And protein isn’t just essential for healthy breastfeeding, it will also be your best friend on your road to gradual weight loss. “Protein plays a key role in weight management as it keeps your metabolism burning and helps you feel full for longer,” says Joanna Plant, a nutritionist and functional medicine practitioner. To get your daily fill, Plant suggests “eating protein with every meal, roughly one quarter of your plate, and choosing protein-based snacks.”

Lean meat, poultry, fish, tofu, and lentils are great protein sources for mealtimes. For snacking between breastfeeding sessions, make a quick smoothie with Mama Love Protein or grab a handful of nuts, like cashews or almonds.

Weight loss tip #4: Stretch more

When you get the thumbs up from your doctor to work out again, start with yoga. The gentle combination of strength-building moves is a wonderful way to wake up muscles that haven’t been used in a while, and it can help you gradually lose extra weight.

Restorative yoga has been shown to increase metabolism and reduce abdominal fat in overweight women (7). And, since post-pregnancy weight can be especially stubborn around the abdominals, yoga can be an effective postpartum exercise.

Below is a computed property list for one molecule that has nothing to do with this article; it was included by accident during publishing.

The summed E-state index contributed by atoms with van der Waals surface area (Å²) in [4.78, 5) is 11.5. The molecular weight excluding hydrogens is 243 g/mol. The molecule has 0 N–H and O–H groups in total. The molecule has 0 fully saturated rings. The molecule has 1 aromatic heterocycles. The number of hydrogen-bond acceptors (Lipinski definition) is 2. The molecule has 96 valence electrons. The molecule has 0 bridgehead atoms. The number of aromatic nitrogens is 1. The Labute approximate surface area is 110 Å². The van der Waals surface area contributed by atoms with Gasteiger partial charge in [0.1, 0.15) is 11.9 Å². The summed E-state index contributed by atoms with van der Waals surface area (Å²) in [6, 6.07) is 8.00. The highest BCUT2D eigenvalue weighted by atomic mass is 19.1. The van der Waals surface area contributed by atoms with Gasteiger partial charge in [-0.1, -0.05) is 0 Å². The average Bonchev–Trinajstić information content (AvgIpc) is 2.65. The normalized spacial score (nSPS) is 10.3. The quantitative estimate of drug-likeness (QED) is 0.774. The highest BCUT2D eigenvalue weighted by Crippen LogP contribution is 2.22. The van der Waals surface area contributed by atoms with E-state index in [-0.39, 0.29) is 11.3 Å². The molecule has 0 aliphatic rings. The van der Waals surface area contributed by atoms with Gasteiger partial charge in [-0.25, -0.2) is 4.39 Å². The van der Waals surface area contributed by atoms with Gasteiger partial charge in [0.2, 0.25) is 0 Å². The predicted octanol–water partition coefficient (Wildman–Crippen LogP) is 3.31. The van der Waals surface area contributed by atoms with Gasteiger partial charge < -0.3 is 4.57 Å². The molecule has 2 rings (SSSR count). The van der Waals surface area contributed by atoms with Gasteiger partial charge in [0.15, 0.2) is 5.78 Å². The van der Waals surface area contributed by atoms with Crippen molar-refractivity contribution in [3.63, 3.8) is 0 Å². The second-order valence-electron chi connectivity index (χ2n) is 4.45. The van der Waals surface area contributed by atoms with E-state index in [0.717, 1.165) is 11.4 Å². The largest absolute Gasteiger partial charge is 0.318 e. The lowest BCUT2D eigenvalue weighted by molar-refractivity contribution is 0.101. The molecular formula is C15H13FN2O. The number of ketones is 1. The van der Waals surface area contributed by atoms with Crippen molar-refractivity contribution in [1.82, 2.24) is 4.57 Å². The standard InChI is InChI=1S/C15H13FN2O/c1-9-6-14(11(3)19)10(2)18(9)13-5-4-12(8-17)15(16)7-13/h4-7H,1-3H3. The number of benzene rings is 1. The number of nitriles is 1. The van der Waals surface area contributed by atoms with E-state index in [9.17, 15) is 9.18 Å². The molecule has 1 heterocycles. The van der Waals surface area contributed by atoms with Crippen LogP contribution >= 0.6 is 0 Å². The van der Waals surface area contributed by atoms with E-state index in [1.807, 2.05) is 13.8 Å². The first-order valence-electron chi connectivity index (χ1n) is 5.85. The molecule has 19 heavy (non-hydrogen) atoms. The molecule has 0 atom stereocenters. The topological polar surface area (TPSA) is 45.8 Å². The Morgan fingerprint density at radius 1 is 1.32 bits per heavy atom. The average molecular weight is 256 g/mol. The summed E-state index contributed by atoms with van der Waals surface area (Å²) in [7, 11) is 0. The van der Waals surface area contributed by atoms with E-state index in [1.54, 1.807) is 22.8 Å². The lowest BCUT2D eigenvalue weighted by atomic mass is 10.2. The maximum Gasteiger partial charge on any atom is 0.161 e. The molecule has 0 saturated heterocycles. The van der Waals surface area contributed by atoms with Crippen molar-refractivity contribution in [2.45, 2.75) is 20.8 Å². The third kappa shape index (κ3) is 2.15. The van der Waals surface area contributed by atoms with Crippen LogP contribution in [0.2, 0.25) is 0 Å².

Weight loss tip #5: Add more weight to your day

You’re probably already doing a lot of lifting—there’s your baby, the stroller, and a hefty list of equipment that can be surprisingly heavy. But the biggest benefits of lifting come from weight training.

A regular weight training routine can rev up your metabolism and increase your lean muscle tissue, which allows your body to burn more stored-as-fat calories (even when you’re not exercising) and leads to weight loss over time. 

Check in with your doctor first, wait at least eight weeks after delivery before beginning a new workout routine, and then go easy. Start with light weights that you can easily pick up, but still feel challenging after several repetitions, and aim to do large, compound exercises such as quats, lunges and leg presses—these moves activate several muscles at once and burn more calories. If you’re new to weight training, it’s definitely worth investing in a few sessions with a certified trainer.